On a trip to Paris a while back, I stopped in a bookshop on a quest for cookbooks. There were many fine volumes, but one in particular stood out as a must-have.
Les Conserves is a glossy, photo-packed soft-cover (Produced by a French division of Reader’s Digest! Why don’t they make such lovely books for English readers?) is ideal for a French neophyte like me. Just look at this recipe for grape preserves.
You can see for yourself that the recipes in Les Conserves are supporting players to the photography. An interested cook can look over these images and gain insights on preparation, presentation and usage information in just a few seconds before deciding whether to invest a number of minutes processing the written details.
As much as I love words (I do make my living from them), I wonder if more cookbooks shouldn’t handle instructions visually.
There’s already been so much said about how we eat with our eyes, but the great majority of serious cookbooks contain little more than a centerfold of finished dishes in limited-utility glamour shots (if they contain photographs at all).
The cookbooks that do contain lots of photography and illustration seem to aim more at the coffee-table book audience than the folks who really want to learn to cook. So where, I ask, are the genre of serious instructional cookbooks that embrace the visual presentation of the useful as well as the lovely?
Well, perhaps they’re in France. Perhaps they’re made by Reader’s Digest.
Have a look at the way the ingredients for the Grape Preserves are laid out for prospective cooks here. It’s as if they really do want to instruct and inspire.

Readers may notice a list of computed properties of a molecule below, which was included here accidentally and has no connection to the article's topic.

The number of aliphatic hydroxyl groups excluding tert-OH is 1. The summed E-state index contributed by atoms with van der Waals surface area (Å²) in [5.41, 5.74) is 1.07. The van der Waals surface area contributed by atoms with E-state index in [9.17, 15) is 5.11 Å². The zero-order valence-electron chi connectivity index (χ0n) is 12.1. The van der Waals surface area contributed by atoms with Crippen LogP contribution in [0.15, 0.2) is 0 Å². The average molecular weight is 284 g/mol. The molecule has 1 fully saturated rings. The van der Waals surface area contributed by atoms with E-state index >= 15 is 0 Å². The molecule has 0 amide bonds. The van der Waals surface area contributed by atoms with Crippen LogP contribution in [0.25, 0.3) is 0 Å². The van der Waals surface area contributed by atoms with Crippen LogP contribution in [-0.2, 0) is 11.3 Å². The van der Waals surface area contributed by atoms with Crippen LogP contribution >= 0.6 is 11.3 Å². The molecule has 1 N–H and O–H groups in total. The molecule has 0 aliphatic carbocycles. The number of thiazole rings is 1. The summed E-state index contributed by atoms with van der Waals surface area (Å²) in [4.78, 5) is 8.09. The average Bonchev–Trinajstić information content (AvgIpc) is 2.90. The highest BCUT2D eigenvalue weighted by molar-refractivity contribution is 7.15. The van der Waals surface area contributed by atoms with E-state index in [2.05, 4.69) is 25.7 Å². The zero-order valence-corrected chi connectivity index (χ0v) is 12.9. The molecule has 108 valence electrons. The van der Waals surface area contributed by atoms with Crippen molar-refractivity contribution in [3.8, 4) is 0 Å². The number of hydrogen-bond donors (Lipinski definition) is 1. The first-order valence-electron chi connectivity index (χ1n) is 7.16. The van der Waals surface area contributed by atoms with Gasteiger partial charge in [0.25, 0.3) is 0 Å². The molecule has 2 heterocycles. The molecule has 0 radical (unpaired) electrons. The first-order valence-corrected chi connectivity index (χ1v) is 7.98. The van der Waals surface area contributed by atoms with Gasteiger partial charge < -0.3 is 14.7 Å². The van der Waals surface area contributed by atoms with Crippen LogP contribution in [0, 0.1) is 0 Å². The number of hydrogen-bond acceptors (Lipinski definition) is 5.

For those who read even less French than I, I’ll offer a translation of the recipe in question:
Grape Preserves AKA -Confiture de Raisins (Makes 1.25 liters/5.3 cups)
1 kg (2 lb) green or red grapes, plucked
2 lemons, cut in halves and sliced thin
3 cups granulated sugar
1 cup pecans, lightly toasted
1/2 cup cognac brandy
- Put the grapes, lemons and sugar in a saucepan. Mix well, cover and let sit for a few hours to let the fruit macerate.
- Bring to a boil, then cook on medium heat 1 hour to 1 hour, 30 minutes, stirring frequently so that the bottom does not stick.
- It is unnecessary to test the degree of gelatin for this jam; it is ready when a wooden spoon pulled over the surface leaves a wake.
- Remove the pot from heat and let the jam stand for a few minutes before putting it in jars (this prevents the fruit from falling to the bottom). Add, in turn, pecans and cognac. Ladle the mixture into sterilized hot jars, then seal with lids.
I’m going to spend the rest of the week focusing on preserves of one type or another. Thrift and handmade charm seem to make them an appropriate topic for this year.